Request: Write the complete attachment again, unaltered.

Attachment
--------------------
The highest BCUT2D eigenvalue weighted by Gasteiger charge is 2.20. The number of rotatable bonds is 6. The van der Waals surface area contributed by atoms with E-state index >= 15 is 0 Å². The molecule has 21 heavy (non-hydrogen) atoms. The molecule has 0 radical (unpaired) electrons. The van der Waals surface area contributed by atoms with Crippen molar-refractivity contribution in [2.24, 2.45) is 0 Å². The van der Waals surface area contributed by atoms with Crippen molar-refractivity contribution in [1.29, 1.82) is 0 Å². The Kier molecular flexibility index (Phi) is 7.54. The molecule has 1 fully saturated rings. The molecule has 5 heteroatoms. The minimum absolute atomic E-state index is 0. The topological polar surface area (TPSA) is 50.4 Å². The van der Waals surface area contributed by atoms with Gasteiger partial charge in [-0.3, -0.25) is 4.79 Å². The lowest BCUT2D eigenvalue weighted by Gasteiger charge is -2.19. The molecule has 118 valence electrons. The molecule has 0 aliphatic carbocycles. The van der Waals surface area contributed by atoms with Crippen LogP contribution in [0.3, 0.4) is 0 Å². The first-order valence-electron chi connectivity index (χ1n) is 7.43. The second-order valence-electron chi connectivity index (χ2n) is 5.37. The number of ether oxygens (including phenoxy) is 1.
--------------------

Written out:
The highest BCUT2D eigenvalue weighted by Gasteiger charge is 2.20. The number of rotatable bonds is 6. The van der Waals surface area contributed by atoms with E-state index >= 15 is 0 Å². The molecule has 21 heavy (non-hydrogen) atoms. The molecule has 0 radical (unpaired) electrons. The van der Waals surface area contributed by atoms with Crippen molar-refractivity contribution in [2.24, 2.45) is 0 Å². The van der Waals surface area contributed by atoms with Crippen molar-refractivity contribution in [1.29, 1.82) is 0 Å². The Kier molecular flexibility index (Phi) is 7.54. The molecule has 1 fully saturated rings. The molecule has 5 heteroatoms. The minimum absolute atomic E-state index is 0. The topological polar surface area (TPSA) is 50.4 Å². The van der Waals surface area contributed by atoms with Gasteiger partial charge in [-0.3, -0.25) is 4.79 Å². The lowest BCUT2D eigenvalue weighted by Gasteiger charge is -2.19. The molecule has 118 valence electrons. The molecule has 0 aliphatic carbocycles. The van der Waals surface area contributed by atoms with Crippen LogP contribution in [0.3, 0.4) is 0 Å². The first-order valence-electron chi connectivity index (χ1n) is 7.43. The second-order valence-electron chi connectivity index (χ2n) is 5.37. The number of ether oxygens (including phenoxy) is 1.